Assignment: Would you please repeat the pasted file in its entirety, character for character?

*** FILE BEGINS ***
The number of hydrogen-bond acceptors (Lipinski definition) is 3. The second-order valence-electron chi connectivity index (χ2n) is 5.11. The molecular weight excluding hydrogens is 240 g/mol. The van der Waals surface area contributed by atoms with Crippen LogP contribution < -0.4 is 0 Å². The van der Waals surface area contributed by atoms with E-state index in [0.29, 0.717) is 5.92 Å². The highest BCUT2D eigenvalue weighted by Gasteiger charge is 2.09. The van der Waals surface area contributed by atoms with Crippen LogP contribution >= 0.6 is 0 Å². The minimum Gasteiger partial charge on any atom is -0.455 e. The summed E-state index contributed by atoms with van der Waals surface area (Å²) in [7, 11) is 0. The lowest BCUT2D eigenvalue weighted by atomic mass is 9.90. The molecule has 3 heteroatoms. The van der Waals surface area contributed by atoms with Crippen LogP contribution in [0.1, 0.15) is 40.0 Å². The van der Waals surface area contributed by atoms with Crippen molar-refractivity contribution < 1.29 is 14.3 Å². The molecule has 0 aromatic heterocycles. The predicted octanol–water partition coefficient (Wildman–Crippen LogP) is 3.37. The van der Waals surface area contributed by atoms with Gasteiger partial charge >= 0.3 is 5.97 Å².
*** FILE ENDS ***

The number of hydrogen-bond acceptors (Lipinski definition) is 3. The second-order valence-electron chi connectivity index (χ2n) is 5.11. The molecular weight excluding hydrogens is 240 g/mol. The van der Waals surface area contributed by atoms with Crippen LogP contribution < -0.4 is 0 Å². The van der Waals surface area contributed by atoms with E-state index in [0.29, 0.717) is 5.92 Å². The highest BCUT2D eigenvalue weighted by Gasteiger charge is 2.09. The van der Waals surface area contributed by atoms with Crippen LogP contribution >= 0.6 is 0 Å². The minimum Gasteiger partial charge on any atom is -0.455 e. The summed E-state index contributed by atoms with van der Waals surface area (Å²) in [7, 11) is 0. The lowest BCUT2D eigenvalue weighted by atomic mass is 9.90. The molecule has 3 heteroatoms. The van der Waals surface area contributed by atoms with Crippen LogP contribution in [0.1, 0.15) is 40.0 Å². The van der Waals surface area contributed by atoms with Crippen molar-refractivity contribution < 1.29 is 14.3 Å². The molecule has 0 aromatic heterocycles. The predicted octanol–water partition coefficient (Wildman–Crippen LogP) is 3.37. The van der Waals surface area contributed by atoms with Gasteiger partial charge >= 0.3 is 5.97 Å².